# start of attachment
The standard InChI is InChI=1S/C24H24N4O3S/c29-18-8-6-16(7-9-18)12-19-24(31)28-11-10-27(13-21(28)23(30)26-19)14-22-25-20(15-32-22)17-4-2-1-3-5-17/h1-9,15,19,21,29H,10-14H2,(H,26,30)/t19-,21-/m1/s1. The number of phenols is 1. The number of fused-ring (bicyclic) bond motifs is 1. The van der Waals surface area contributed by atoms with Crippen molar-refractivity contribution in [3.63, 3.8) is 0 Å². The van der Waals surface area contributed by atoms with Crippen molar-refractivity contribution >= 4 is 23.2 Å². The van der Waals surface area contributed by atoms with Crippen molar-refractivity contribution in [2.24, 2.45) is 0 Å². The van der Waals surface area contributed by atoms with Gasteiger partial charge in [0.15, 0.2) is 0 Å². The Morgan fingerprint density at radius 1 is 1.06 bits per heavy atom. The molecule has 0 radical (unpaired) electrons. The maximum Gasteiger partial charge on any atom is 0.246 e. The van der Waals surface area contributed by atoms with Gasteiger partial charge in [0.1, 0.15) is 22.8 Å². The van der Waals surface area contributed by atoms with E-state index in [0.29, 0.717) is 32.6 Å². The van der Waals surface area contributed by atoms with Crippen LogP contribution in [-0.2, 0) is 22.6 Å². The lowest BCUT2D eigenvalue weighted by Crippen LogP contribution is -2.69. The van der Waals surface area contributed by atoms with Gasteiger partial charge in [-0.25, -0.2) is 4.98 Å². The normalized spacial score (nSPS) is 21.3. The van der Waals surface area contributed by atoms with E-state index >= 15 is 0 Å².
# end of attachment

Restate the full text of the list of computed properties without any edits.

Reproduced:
The standard InChI is InChI=1S/C24H24N4O3S/c29-18-8-6-16(7-9-18)12-19-24(31)28-11-10-27(13-21(28)23(30)26-19)14-22-25-20(15-32-22)17-4-2-1-3-5-17/h1-9,15,19,21,29H,10-14H2,(H,26,30)/t19-,21-/m1/s1. The number of phenols is 1. The number of fused-ring (bicyclic) bond motifs is 1. The van der Waals surface area contributed by atoms with Crippen molar-refractivity contribution in [3.63, 3.8) is 0 Å². The van der Waals surface area contributed by atoms with Crippen molar-refractivity contribution >= 4 is 23.2 Å². The van der Waals surface area contributed by atoms with Crippen molar-refractivity contribution in [2.24, 2.45) is 0 Å². The van der Waals surface area contributed by atoms with Gasteiger partial charge in [0.15, 0.2) is 0 Å². The Morgan fingerprint density at radius 1 is 1.06 bits per heavy atom. The molecule has 0 radical (unpaired) electrons. The maximum Gasteiger partial charge on any atom is 0.246 e. The van der Waals surface area contributed by atoms with Gasteiger partial charge in [0.1, 0.15) is 22.8 Å². The van der Waals surface area contributed by atoms with E-state index in [0.29, 0.717) is 32.6 Å². The van der Waals surface area contributed by atoms with Crippen LogP contribution in [-0.2, 0) is 22.6 Å². The lowest BCUT2D eigenvalue weighted by Crippen LogP contribution is -2.69. The van der Waals surface area contributed by atoms with Gasteiger partial charge in [-0.25, -0.2) is 4.98 Å². The normalized spacial score (nSPS) is 21.3. The van der Waals surface area contributed by atoms with E-state index >= 15 is 0 Å².